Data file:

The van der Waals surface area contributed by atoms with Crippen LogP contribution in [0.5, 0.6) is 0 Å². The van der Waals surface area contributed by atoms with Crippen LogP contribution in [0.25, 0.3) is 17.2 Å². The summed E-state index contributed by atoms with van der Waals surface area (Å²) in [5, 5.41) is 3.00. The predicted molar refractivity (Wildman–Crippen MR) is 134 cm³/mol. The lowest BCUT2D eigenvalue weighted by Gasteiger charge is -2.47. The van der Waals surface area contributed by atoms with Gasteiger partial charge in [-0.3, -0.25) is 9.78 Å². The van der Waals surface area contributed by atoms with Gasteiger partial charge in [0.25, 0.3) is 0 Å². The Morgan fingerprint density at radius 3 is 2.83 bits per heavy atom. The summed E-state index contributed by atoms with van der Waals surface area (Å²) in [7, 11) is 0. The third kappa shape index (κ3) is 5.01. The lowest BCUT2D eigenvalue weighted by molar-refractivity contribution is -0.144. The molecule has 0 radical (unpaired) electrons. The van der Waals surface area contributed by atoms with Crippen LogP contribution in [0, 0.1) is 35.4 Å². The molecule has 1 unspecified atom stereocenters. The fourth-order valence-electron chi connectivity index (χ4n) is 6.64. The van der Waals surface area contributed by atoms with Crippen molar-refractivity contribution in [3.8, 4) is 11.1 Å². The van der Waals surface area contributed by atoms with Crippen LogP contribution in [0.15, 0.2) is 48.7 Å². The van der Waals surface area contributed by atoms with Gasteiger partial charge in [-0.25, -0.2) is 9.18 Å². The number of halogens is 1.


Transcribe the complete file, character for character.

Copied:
The van der Waals surface area contributed by atoms with Crippen LogP contribution in [0.5, 0.6) is 0 Å². The van der Waals surface area contributed by atoms with Crippen LogP contribution in [0.25, 0.3) is 17.2 Å². The summed E-state index contributed by atoms with van der Waals surface area (Å²) in [5, 5.41) is 3.00. The predicted molar refractivity (Wildman–Crippen MR) is 134 cm³/mol. The lowest BCUT2D eigenvalue weighted by Gasteiger charge is -2.47. The van der Waals surface area contributed by atoms with Gasteiger partial charge in [-0.3, -0.25) is 9.78 Å². The van der Waals surface area contributed by atoms with Gasteiger partial charge in [0.25, 0.3) is 0 Å². The Morgan fingerprint density at radius 3 is 2.83 bits per heavy atom. The summed E-state index contributed by atoms with van der Waals surface area (Å²) in [7, 11) is 0. The third kappa shape index (κ3) is 5.01. The lowest BCUT2D eigenvalue weighted by molar-refractivity contribution is -0.144. The molecule has 0 radical (unpaired) electrons. The van der Waals surface area contributed by atoms with Crippen LogP contribution in [0, 0.1) is 35.4 Å². The molecule has 1 unspecified atom stereocenters. The fourth-order valence-electron chi connectivity index (χ4n) is 6.64. The van der Waals surface area contributed by atoms with Crippen molar-refractivity contribution in [3.8, 4) is 11.1 Å². The van der Waals surface area contributed by atoms with Crippen LogP contribution in [0.15, 0.2) is 48.7 Å². The van der Waals surface area contributed by atoms with Gasteiger partial charge in [-0.25, -0.2) is 9.18 Å². The number of halogens is 1.